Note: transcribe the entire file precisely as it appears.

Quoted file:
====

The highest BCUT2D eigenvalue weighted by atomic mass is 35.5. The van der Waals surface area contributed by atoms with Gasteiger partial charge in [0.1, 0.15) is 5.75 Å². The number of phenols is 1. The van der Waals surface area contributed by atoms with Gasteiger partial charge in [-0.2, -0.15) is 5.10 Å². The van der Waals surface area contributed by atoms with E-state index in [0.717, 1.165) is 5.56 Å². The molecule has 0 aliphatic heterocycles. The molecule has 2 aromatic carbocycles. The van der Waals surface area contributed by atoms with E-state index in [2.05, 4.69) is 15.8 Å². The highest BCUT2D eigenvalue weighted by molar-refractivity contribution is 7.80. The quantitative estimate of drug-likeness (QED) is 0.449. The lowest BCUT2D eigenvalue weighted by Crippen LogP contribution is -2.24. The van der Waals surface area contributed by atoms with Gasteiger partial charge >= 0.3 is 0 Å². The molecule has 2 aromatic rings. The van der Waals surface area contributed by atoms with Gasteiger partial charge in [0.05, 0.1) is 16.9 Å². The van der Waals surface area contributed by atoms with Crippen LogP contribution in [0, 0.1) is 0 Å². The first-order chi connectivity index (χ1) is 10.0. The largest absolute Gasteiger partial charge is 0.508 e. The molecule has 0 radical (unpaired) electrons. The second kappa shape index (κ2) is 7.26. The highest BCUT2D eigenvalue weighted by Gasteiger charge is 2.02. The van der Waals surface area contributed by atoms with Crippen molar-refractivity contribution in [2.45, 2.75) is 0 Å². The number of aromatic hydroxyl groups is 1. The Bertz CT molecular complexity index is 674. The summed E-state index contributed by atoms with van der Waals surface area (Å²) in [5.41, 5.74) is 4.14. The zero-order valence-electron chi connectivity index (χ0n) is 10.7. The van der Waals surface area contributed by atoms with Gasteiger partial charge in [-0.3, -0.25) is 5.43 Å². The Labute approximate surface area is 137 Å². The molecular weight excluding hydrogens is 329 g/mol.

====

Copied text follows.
The highest BCUT2D eigenvalue weighted by atomic mass is 35.5. The van der Waals surface area contributed by atoms with Gasteiger partial charge in [0.1, 0.15) is 5.75 Å². The number of phenols is 1. The van der Waals surface area contributed by atoms with Gasteiger partial charge in [-0.2, -0.15) is 5.10 Å². The van der Waals surface area contributed by atoms with E-state index in [0.717, 1.165) is 5.56 Å². The molecule has 0 aliphatic heterocycles. The molecule has 2 aromatic carbocycles. The van der Waals surface area contributed by atoms with E-state index in [2.05, 4.69) is 15.8 Å². The highest BCUT2D eigenvalue weighted by molar-refractivity contribution is 7.80. The quantitative estimate of drug-likeness (QED) is 0.449. The lowest BCUT2D eigenvalue weighted by Crippen LogP contribution is -2.24. The van der Waals surface area contributed by atoms with Gasteiger partial charge >= 0.3 is 0 Å². The molecule has 2 aromatic rings. The van der Waals surface area contributed by atoms with Gasteiger partial charge in [0.05, 0.1) is 16.9 Å². The van der Waals surface area contributed by atoms with Crippen LogP contribution in [0, 0.1) is 0 Å². The first-order chi connectivity index (χ1) is 10.0. The largest absolute Gasteiger partial charge is 0.508 e. The molecule has 0 radical (unpaired) electrons. The second kappa shape index (κ2) is 7.26. The highest BCUT2D eigenvalue weighted by Gasteiger charge is 2.02. The van der Waals surface area contributed by atoms with Crippen molar-refractivity contribution in [2.45, 2.75) is 0 Å². The number of aromatic hydroxyl groups is 1. The Bertz CT molecular complexity index is 674. The summed E-state index contributed by atoms with van der Waals surface area (Å²) in [5.41, 5.74) is 4.14. The zero-order valence-electron chi connectivity index (χ0n) is 10.7. The van der Waals surface area contributed by atoms with Gasteiger partial charge in [-0.3, -0.25) is 5.43 Å². The Labute approximate surface area is 137 Å². The molecular weight excluding hydrogens is 329 g/mol.